Aconit, Aconiti Tuber, Acónito, Aconitum, Aconitum Angustifolium, Aconitum napellus, Aconitum carmichaeli, Aconitum kusnezoffi, Atis, Ativisha, Autumn Monkshood, Bachnag, Bikhma, Blue Monkshood Root, Caowu, Chuanwu, Chuan-wu, Fu Zi, Futzu, Helmet Flower, Monkshood, Monkshood Tuber, Prativisha, Radix Aconiti, Radix Aconiti Kusnezoffii, Radix Aconiti Lateralis Preparata, Vachnag, Vatsnabh, Visha, Wild Aconitum, Wolfsbane, Wutou.
poisoning from herbs. In Asia, toxicity is usually related to the use of aconite in traditional medicines. In western countries, aconite poisoning is usually associated with consuming the plant.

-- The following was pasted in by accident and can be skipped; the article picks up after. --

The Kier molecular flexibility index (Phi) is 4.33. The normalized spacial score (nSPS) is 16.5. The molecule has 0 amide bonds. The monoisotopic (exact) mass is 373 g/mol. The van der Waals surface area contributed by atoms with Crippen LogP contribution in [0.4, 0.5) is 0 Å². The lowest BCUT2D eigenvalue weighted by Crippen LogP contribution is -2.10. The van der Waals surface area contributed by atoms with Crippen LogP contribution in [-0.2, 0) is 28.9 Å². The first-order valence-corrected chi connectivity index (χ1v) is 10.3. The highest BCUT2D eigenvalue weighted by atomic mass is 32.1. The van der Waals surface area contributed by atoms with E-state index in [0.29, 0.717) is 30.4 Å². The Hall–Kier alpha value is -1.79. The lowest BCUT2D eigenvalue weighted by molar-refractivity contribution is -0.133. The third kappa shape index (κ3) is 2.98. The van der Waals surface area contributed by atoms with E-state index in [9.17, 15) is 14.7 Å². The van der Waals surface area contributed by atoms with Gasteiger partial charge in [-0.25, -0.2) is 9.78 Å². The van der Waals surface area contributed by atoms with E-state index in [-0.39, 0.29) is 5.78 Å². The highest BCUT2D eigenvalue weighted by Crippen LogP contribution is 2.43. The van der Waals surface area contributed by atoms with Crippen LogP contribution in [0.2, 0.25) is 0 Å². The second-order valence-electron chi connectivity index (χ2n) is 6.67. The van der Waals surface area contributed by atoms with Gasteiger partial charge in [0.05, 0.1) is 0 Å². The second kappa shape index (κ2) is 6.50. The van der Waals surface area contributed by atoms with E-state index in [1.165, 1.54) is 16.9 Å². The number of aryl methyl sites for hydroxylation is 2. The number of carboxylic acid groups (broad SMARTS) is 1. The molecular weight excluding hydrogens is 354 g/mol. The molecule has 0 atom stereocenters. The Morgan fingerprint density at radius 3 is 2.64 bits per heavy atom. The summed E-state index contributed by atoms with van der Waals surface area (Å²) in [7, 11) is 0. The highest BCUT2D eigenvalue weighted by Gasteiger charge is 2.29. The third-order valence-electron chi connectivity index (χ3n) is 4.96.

Despite serious concerns about safety, some people take aconite by mouth for facial paralysis, joint pain, gout, finger numbness, cold hands and feet, inflammation, painful breathing and fluid in the space surrounding the lungs (pleurisy), certain heart problems (pericarditis sicca), fever, skin diseases, and hair loss. Aconite is also used as a disinfectant, to treat wounds, and to promote sweating.
Some people apply aconite to the skin in liniment as a "counterirritant" for treating facial pain, joint pain, and leg pain (sciatica).
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